“Because I was freelance, I was able to sneak out of the film industry.”
I started off in the film business in a very low-level position called a production assistant, which is taking on a little bit of everything. It’s taking out trash, it’s setting up chairs, or fluffing pillows just the right way. It really makes you question why you went to college, and in that process I knew I wanted to get into the camera department. And so as that was growing and building and I was developing more connections within the realm of the camera department, I felt like I was making progress, and I think in those two years it was really a feeling of personal growth that I was enjoying more than the business itself. But at this time, five to six years ago—when I was barely established as a camera assistant—I already knew it wasn’t satisfying any level of growth anymore.
The camera department is a little different than other departments in that you don’t really get a “smoke break.” If you get up to use the restroom or you just aren’t there, there’s no one else to do your job. With my work ethic I felt I had a responsibility to never be unavailable. And as a result, I found myself being sometimes in the desert, or in other really dry conditions—we shot a lot of times in a dry lakebed, places where you’re outside, getting dehydrated—and I wouldn’t drink water! And the reason I wouldn’t drink water was because I didn’t want to have to walk away to go to the bathroom. Another thing, you’re not supposed to exceed eight hours on your tampon or you can get toxic shock syndrome. And that would be the one motivating thing where I was like, “Whoa. Eight hours! Time to use the restroom!” So I would try to time my water consumption and coffee consumption with the tampon change. Ridiculous! An absolutely ridiculous way to live!
Music videos tend to be the most brutal, because they don’t always have large budgets, and as a result you work really long hours and at a very fast pace. You also get the least amount of perks, like the great organic catering that might come with a bigger budget production. I was on one of those really tough jobs—physically demanding and an all-night operation. I think we got to work at four in the afternoon and got off work at ten the next morning. So I was driving home, and I was in lovely LA traffic, in the middle of the day for no apparent reason, and after about an hour drive home I struggled to find parking and I finally parked. And I just felt like it had been so long since I actually got off work to when I actually able to go to sleep. When I got into the house, I was relieved that none of my roommates were home because I just didn’t really have energy to speak to a human being. I just wanted to have my own space. And just as I was getting ready to plop down on my bed, with my shoes on and my jacket on and everything—I didn’t brush my teeth, I didn’t go to wash my face, I didn’t do anything, I just went and jumped on my bed. And I had discovered that my roommate’s cat had peed on my bed, and I was so—I wasn’t even angry, I love cats so much and I wasn’t mad at the cat. I was so worn down with all of my exhaustion, that I didn’t have the emotional strength to just handle this easy situation that wouldn’t be that big of a deal normally. So I just had this breakdown moment when I went into the hallway to open the linen closet to get a change of sheets, and I did this really dramatic move like in the movies. I leaned up against the wall across from the linen closet. I kind of just flung my body across the wall and I did this really dramatic slide down the wall where I was now sitting in the hallway and I was crying and screaming. I’m crying and screaming at the same time, going, “I’m just so tired! My God, I’m just so tired!” And all I can be is helpless like a little baby.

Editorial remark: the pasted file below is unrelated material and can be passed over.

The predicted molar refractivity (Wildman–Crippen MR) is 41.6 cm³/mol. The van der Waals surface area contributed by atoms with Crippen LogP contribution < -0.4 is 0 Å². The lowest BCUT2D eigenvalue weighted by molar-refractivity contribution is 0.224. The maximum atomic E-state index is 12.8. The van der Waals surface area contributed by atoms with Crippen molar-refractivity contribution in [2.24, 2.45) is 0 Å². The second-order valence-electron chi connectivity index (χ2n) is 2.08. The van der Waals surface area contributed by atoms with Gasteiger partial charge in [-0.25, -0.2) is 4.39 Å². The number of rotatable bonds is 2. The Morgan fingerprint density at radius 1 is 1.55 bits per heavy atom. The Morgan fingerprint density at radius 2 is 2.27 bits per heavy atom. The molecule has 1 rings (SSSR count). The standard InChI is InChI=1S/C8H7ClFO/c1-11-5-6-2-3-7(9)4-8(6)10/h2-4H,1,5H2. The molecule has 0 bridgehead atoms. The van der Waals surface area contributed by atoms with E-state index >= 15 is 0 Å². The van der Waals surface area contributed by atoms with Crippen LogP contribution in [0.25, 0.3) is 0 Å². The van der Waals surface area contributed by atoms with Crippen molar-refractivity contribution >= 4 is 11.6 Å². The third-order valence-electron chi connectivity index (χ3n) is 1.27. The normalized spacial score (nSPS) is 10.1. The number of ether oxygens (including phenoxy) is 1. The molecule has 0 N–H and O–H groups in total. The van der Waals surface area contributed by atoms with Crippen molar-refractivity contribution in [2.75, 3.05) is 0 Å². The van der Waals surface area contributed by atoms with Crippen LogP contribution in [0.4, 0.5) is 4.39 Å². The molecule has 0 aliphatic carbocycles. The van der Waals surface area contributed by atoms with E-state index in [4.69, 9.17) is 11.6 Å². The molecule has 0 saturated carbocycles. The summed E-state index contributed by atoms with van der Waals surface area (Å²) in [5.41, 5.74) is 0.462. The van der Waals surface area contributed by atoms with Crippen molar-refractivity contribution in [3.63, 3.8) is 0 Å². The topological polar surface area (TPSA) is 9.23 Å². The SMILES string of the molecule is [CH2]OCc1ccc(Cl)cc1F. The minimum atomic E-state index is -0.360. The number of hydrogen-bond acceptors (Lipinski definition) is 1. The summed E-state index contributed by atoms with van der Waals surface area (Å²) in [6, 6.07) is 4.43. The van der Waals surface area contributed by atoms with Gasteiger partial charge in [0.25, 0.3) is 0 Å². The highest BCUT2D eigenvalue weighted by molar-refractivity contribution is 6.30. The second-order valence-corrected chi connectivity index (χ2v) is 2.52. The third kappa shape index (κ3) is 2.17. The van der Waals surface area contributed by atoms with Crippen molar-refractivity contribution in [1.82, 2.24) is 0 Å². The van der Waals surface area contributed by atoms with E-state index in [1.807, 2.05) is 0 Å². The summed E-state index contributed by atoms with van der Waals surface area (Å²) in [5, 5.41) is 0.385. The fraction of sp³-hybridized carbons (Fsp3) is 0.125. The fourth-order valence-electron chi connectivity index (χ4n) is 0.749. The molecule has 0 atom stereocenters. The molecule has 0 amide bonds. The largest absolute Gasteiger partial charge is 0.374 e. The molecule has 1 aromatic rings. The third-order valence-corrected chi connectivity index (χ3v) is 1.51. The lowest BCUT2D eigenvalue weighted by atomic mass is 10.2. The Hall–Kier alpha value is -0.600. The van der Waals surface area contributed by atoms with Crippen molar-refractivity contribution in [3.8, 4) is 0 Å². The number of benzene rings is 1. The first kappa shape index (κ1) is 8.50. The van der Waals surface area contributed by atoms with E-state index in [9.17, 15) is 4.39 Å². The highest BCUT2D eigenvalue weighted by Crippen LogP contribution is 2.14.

And then the owner of the cat, my roommate, opened her bedroom door and walked down the hall and said, “Oh, I’m sorry, I’m going to give the cat up for adoption. “ And I was just like, “Wait, no, you can’t. No, oh God.” I was so embarrassed; I really thought no one was home. And suddenly I pulled myself together for the sake of saving face—it just was so embarrassing that I could allow myself to do that. But seeing it in my roommate’s eyes just really reflected how ridiculous I was being. And I ended up adopting the cat because I was like, “No, you can’t get rid of the cat! I’ll take the cat, I just don’t want to have to deal with the pee!” Oh my God, it was horrible.
So I had a real slow motion quit. I had it easy. Because I’m freelance I was able to sneak out of the film industry. But it’s only been recently that I’ve been out of the closet about my intention to start a new beginning. That came with confidence in knowing that life coaching was certainly the direction that I wanted to go in. Now I’m visible to everyone. Oddly enough, I was expecting the worst-case scenario. I was expecting my old co-workers or bosses to be unsupportive, especially since it’s life coaching that I’m going into, which a lot of people think is this New Age guru voodoo magic or something. I imagine them picturing me sitting there meditating with crystals or going to full moon harmony party or something.
I feel like I’ve taken a huge risk. It’s weird. I feel like I was putting something out there that people weren’t going to believe in. Or that they’d judge me really harshly. It took a while till I was comfortable enough to tell everybody. But I got nothing but supportive feedback. I received a lot of: “Good for you. I wish that I could find my way out.” Or “Wow, that’s amazing. I wish I had as much guts as you.” I think there are a lot of people in the industry who have a lot of gifts to share, who really aren’t honoring their own unique identities, and they’re settling to be the mules when really they have something they have to offer.